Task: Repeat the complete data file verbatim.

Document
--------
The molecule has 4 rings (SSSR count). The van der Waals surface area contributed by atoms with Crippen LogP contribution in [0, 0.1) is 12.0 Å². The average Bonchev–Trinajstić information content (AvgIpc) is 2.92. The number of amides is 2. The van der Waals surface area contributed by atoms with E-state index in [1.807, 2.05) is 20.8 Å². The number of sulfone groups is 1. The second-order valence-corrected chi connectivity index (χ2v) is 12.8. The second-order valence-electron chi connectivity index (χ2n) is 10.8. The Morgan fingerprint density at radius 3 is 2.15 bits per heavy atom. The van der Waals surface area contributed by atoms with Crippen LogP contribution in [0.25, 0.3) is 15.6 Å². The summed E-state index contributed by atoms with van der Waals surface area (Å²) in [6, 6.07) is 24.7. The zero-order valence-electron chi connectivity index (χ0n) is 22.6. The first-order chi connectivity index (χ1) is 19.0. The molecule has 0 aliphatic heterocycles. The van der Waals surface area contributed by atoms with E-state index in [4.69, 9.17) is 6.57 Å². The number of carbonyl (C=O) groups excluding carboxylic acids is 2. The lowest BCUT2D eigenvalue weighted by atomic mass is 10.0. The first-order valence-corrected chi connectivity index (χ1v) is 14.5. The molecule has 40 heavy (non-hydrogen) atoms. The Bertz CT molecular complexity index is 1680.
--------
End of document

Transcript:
The molecule has 4 rings (SSSR count). The van der Waals surface area contributed by atoms with Crippen LogP contribution in [0, 0.1) is 12.0 Å². The average Bonchev–Trinajstić information content (AvgIpc) is 2.92. The number of amides is 2. The van der Waals surface area contributed by atoms with E-state index in [1.807, 2.05) is 20.8 Å². The number of sulfone groups is 1. The second-order valence-corrected chi connectivity index (χ2v) is 12.8. The second-order valence-electron chi connectivity index (χ2n) is 10.8. The Morgan fingerprint density at radius 3 is 2.15 bits per heavy atom. The van der Waals surface area contributed by atoms with Crippen LogP contribution in [0.25, 0.3) is 15.6 Å². The summed E-state index contributed by atoms with van der Waals surface area (Å²) in [6, 6.07) is 24.7. The zero-order valence-electron chi connectivity index (χ0n) is 22.6. The first-order chi connectivity index (χ1) is 19.0. The molecule has 0 aliphatic heterocycles. The van der Waals surface area contributed by atoms with E-state index in [4.69, 9.17) is 6.57 Å². The number of carbonyl (C=O) groups excluding carboxylic acids is 2. The lowest BCUT2D eigenvalue weighted by atomic mass is 10.0. The first-order valence-corrected chi connectivity index (χ1v) is 14.5. The molecule has 40 heavy (non-hydrogen) atoms. The Bertz CT molecular complexity index is 1680.